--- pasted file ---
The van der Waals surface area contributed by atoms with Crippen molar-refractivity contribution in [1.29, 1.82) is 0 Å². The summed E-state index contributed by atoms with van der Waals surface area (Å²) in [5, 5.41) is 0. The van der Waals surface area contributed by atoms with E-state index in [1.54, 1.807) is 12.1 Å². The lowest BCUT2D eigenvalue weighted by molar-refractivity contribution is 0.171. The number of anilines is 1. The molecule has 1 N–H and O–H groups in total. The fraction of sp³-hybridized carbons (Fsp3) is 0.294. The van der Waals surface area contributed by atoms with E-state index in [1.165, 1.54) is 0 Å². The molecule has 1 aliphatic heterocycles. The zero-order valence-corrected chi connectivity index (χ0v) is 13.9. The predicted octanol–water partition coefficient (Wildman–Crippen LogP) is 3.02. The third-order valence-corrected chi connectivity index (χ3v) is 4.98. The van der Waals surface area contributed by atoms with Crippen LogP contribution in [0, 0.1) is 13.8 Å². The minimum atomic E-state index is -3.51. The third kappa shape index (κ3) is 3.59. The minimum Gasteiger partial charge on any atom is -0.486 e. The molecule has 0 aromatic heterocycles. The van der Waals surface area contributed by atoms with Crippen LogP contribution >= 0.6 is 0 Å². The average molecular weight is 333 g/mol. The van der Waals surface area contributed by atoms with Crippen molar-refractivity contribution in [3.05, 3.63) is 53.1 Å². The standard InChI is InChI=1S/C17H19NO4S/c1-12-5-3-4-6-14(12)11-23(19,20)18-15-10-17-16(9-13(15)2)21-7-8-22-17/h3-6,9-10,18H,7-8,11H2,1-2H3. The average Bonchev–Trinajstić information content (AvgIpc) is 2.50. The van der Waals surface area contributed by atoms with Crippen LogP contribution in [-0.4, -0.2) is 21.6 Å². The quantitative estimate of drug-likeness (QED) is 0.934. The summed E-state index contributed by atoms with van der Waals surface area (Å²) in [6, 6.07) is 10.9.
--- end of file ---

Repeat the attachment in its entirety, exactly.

The van der Waals surface area contributed by atoms with Crippen molar-refractivity contribution in [1.29, 1.82) is 0 Å². The summed E-state index contributed by atoms with van der Waals surface area (Å²) in [5, 5.41) is 0. The van der Waals surface area contributed by atoms with E-state index in [1.54, 1.807) is 12.1 Å². The lowest BCUT2D eigenvalue weighted by molar-refractivity contribution is 0.171. The number of anilines is 1. The molecule has 1 N–H and O–H groups in total. The fraction of sp³-hybridized carbons (Fsp3) is 0.294. The van der Waals surface area contributed by atoms with E-state index in [1.165, 1.54) is 0 Å². The molecule has 1 aliphatic heterocycles. The zero-order valence-corrected chi connectivity index (χ0v) is 13.9. The predicted octanol–water partition coefficient (Wildman–Crippen LogP) is 3.02. The third-order valence-corrected chi connectivity index (χ3v) is 4.98. The van der Waals surface area contributed by atoms with Crippen LogP contribution in [0, 0.1) is 13.8 Å². The minimum atomic E-state index is -3.51. The third kappa shape index (κ3) is 3.59. The minimum Gasteiger partial charge on any atom is -0.486 e. The molecule has 0 aromatic heterocycles. The van der Waals surface area contributed by atoms with Crippen LogP contribution >= 0.6 is 0 Å². The average molecular weight is 333 g/mol. The van der Waals surface area contributed by atoms with Crippen molar-refractivity contribution in [3.05, 3.63) is 53.1 Å². The standard InChI is InChI=1S/C17H19NO4S/c1-12-5-3-4-6-14(12)11-23(19,20)18-15-10-17-16(9-13(15)2)21-7-8-22-17/h3-6,9-10,18H,7-8,11H2,1-2H3. The average Bonchev–Trinajstić information content (AvgIpc) is 2.50. The van der Waals surface area contributed by atoms with Crippen LogP contribution in [-0.4, -0.2) is 21.6 Å². The quantitative estimate of drug-likeness (QED) is 0.934. The summed E-state index contributed by atoms with van der Waals surface area (Å²) in [6, 6.07) is 10.9.